American express company (AmEx) defied expectations through quarterly earnings they posted this Thursday. Trimmed costs, slower spending decline by consumers, and lower credit losses than forecasted all contributed to AmEx's better-than-expected performance this quarter.
The card company's chief executive reported that overall billings have become stable over the last few months while spending by corporate credit card members were beginning to pick, both of which contributed to their improved earnings.
As Thursday's financial report reveals, this year's net income fell to $640 million from last year's $815 million. This means that each share had an average cost of 53 cent this year while the previous year's was at 70 cent.
Total revenue for the largest credit card company in the US by purchases fell to $6.0 billion, which is a decline of 16 percent. However, AmEx says this 17 percent decline in their consolidated expenses make up for the losses. The company reports that it was able to save $3.9 billion by trimming down jobs, marketing, and reward costs.
Total card spending by AmEx cardholders fell 11 percent compared to last year's third quarter, but the company says it is an improvement from the 16 percent contraction during the previous quarter.
Chief Financial Officer for AmEx, Dan Henry, reported that improvements are measured month after month while spending could decline in low single digits or remain stable in the last quarter of 2009.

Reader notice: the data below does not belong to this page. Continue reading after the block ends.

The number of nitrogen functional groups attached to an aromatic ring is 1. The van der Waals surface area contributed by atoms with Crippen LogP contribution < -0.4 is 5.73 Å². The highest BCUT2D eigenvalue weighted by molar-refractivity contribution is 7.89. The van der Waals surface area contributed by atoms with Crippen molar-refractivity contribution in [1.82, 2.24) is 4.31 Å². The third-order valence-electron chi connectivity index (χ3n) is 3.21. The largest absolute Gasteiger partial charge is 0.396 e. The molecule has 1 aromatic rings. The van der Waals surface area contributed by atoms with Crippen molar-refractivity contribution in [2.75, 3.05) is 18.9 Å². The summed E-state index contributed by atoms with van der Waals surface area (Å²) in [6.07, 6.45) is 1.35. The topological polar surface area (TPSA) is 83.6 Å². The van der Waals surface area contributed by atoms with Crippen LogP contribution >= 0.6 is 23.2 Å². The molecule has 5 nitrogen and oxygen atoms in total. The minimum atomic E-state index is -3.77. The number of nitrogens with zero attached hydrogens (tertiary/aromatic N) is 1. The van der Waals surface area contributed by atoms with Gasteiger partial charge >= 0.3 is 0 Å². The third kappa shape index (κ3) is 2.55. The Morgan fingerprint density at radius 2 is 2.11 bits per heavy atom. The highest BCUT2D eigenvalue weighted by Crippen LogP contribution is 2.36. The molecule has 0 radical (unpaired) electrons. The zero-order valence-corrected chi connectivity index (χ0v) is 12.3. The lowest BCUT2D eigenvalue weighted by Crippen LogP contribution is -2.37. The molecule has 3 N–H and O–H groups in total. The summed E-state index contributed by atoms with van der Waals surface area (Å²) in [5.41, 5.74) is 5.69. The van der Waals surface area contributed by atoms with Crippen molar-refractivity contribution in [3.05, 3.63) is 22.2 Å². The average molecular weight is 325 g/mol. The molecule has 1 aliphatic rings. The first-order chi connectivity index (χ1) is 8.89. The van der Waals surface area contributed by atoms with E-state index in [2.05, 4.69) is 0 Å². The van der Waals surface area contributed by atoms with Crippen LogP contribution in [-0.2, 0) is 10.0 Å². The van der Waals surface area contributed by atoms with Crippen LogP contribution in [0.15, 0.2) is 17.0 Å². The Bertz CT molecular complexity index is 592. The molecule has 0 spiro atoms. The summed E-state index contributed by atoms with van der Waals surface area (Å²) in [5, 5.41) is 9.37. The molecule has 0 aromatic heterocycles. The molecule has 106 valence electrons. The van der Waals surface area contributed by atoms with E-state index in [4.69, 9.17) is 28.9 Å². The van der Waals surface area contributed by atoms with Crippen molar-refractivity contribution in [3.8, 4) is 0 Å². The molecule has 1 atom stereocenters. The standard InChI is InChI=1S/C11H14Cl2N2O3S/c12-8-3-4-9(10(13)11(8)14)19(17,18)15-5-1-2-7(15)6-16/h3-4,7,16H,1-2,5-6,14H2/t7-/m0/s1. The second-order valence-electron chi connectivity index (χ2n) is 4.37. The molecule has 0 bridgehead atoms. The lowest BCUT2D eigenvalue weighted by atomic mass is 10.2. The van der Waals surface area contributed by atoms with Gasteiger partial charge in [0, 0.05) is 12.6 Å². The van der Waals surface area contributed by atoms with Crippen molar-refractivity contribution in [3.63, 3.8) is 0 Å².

Net charge-offs, which is the measure of how bad loan write-offs are in the US card service business, fell to 8.9 percent from 10.0 percent in the previous quarter compared to 2008 statistics when United States experienced the worst economy it has seen in decades.
American Express also gave a more positive outlook saying that it expects credit card charge-offs to decline in the fourth quarter compared to the third.
This means that the card issuer is expecting to write off fewer clients this quarter, basing on their improved performance and payment history. Analysts say this could be a sign of recovery for many American consumers.
Meanwhile, company representatives say they were overwhelmed by consumer performance last quarter. They announced that they were expecting a free fall this year, with losses expected mount up interminably. However, they cite broad-based improvements in credit quality which is a reason for them to remain confident about their performance. They add that losses are expected to decline this quarter since provisions for losses already decreased by 13.2 percent to $1.2 billion last quarter.
Analysts say the third quarter improvements of American Express places the company in a good position to take advantage of the recovering economy.